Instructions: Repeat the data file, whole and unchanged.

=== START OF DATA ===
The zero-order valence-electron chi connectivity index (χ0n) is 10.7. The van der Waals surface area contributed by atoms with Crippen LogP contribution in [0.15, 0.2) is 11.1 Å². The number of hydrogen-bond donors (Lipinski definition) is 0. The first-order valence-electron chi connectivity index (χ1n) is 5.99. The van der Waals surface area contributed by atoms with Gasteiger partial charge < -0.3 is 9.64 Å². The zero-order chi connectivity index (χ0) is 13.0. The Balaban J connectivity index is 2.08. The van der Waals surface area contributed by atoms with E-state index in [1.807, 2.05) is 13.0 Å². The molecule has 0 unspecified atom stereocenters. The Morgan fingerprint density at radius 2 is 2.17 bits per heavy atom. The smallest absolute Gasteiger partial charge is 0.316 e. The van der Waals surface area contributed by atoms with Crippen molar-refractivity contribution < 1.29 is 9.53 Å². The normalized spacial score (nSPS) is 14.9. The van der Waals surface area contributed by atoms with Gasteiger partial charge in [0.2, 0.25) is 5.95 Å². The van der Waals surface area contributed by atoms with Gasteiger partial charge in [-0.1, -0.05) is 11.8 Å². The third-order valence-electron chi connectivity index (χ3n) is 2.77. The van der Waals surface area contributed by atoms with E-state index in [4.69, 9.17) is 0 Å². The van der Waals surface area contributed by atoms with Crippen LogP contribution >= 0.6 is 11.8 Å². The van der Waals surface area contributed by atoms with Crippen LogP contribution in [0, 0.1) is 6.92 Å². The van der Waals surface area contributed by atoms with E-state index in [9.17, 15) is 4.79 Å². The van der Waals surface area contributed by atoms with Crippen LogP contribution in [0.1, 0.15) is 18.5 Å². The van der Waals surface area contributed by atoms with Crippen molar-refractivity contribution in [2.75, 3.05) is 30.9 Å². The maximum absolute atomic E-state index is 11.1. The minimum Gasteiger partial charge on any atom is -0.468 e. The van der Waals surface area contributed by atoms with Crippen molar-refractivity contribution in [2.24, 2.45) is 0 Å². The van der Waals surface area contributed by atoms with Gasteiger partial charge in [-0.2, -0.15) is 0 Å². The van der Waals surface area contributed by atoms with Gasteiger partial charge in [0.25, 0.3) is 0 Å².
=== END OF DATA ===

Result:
The zero-order valence-electron chi connectivity index (χ0n) is 10.7. The van der Waals surface area contributed by atoms with Crippen LogP contribution in [0.15, 0.2) is 11.1 Å². The number of hydrogen-bond donors (Lipinski definition) is 0. The first-order valence-electron chi connectivity index (χ1n) is 5.99. The van der Waals surface area contributed by atoms with Gasteiger partial charge < -0.3 is 9.64 Å². The zero-order chi connectivity index (χ0) is 13.0. The Balaban J connectivity index is 2.08. The van der Waals surface area contributed by atoms with E-state index in [1.807, 2.05) is 13.0 Å². The molecule has 0 unspecified atom stereocenters. The Morgan fingerprint density at radius 2 is 2.17 bits per heavy atom. The smallest absolute Gasteiger partial charge is 0.316 e. The van der Waals surface area contributed by atoms with Crippen molar-refractivity contribution < 1.29 is 9.53 Å². The normalized spacial score (nSPS) is 14.9. The van der Waals surface area contributed by atoms with Gasteiger partial charge in [0.2, 0.25) is 5.95 Å². The van der Waals surface area contributed by atoms with Gasteiger partial charge in [-0.1, -0.05) is 11.8 Å². The third-order valence-electron chi connectivity index (χ3n) is 2.77. The van der Waals surface area contributed by atoms with E-state index in [4.69, 9.17) is 0 Å². The van der Waals surface area contributed by atoms with Crippen LogP contribution >= 0.6 is 11.8 Å². The van der Waals surface area contributed by atoms with Crippen LogP contribution in [0, 0.1) is 6.92 Å². The van der Waals surface area contributed by atoms with E-state index in [9.17, 15) is 4.79 Å². The van der Waals surface area contributed by atoms with Crippen LogP contribution in [0.1, 0.15) is 18.5 Å². The van der Waals surface area contributed by atoms with Crippen molar-refractivity contribution in [2.75, 3.05) is 30.9 Å². The maximum absolute atomic E-state index is 11.1. The minimum Gasteiger partial charge on any atom is -0.468 e. The van der Waals surface area contributed by atoms with Crippen molar-refractivity contribution in [2.24, 2.45) is 0 Å². The van der Waals surface area contributed by atoms with Gasteiger partial charge in [-0.2, -0.15) is 0 Å². The van der Waals surface area contributed by atoms with Gasteiger partial charge in [0.25, 0.3) is 0 Å².